What is sad here is that the author does not realize that this statement undermines the claim he tries to establish throughout the whole book, namely that natural science is a source of critical behavior and of ethics of truth. If what mattered is only the content of a discipline and its esoteric development, there would actually be no difference between the scientific practitioner and the religious practitioner, from whom Bais constantly tries to distance himself. Without the mediation of the "annoying" philosophical questions about the method of truth scientific knowledge and practice cannot be placed above, for example, religious knowledge and practice on the level of the pursuit of truth.
A third argument is that technology has made our life easier and more enjoyable and since technology -- Bais believes -- derives from scientific knowledge and practice, the latter should be appreciated, safeguarded and promoted by society. Of course, no one can deny that technological advances have indeed improved many aspects of our life. Nevertheless, no one can deny also that both these advances and scientific knowledge and practice per se have had many negative consequences: decrease of spirituality, isolation and depression of large parts of the human population, environmental pollution, manipulation of weaker by stronger technologically countries, radical increase of ruthless competition between individuals or countries, globalization, estrangement between the human and its immediate natural environment, to mention only a few. These negative consequences of technology, scientific knowledge and practice are simply ignored in the book. In other words, the author presents an idyllic picture of science that is far from the truth. Since the title of the book is "In Praise of Science," one would expect Bais to take seriously and discuss in detail the main arguments against technology and scientific practice. But he never does that. When he mentions Theodore Roszak's brilliant observation that "under [the] auspices [of the scientific method] we subordinate nature to our command only by estranging ourselves from more and more of what we experience, until the reality about which objectivity tells us so much finally becomes a universe of congealed alienation" (p. 167), he brushes it aside by making one or two ironic comments.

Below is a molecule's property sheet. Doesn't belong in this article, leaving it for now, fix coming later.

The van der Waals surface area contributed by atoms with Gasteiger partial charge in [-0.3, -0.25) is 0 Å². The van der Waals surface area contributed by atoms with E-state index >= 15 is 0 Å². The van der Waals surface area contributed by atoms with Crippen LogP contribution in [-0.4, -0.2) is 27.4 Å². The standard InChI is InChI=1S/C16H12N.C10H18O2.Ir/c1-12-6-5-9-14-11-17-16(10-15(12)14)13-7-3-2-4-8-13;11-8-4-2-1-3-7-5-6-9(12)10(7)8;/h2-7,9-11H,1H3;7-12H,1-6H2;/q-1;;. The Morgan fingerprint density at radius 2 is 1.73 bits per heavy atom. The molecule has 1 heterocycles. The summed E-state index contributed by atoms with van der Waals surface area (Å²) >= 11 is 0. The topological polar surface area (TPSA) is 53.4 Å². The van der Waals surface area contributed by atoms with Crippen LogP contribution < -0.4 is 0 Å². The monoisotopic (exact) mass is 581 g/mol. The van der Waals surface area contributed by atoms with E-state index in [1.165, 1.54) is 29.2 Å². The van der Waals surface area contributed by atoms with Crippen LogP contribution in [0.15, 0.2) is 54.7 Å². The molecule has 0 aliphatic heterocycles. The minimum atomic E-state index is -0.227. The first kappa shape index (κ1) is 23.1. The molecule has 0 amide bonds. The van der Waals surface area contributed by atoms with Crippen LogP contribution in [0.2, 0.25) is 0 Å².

On the whole, the In Praise of Science is written in an accessible language and can be read enjoyably from beginning to end. The reader will benefit enormously from the discussion in the third part, which gives a bird's eye, up-to-date view of the natural sciences, their interrelation, and their technological extension. Where the book dramatically fails is in its attempt to provide support for its title, since the views that are opposed to the ones that the author holds are not taken in any serious consideration.
© 2010 Ioannis Trisokkas
Ioannis Trisokkas has written his PhD thesis on Hegel and Ancient Skepticism. He held a DAAD Junior Research Fellowship at the University of Tübingen and an Early Career Fellowship at the Warwick Institute of Advanced Study. His research focuses on the historical areas of German Idealism and Ancient Philosophy, and the systematic areas of epistemology, metaphysics, philosophy of language and philosophy of science.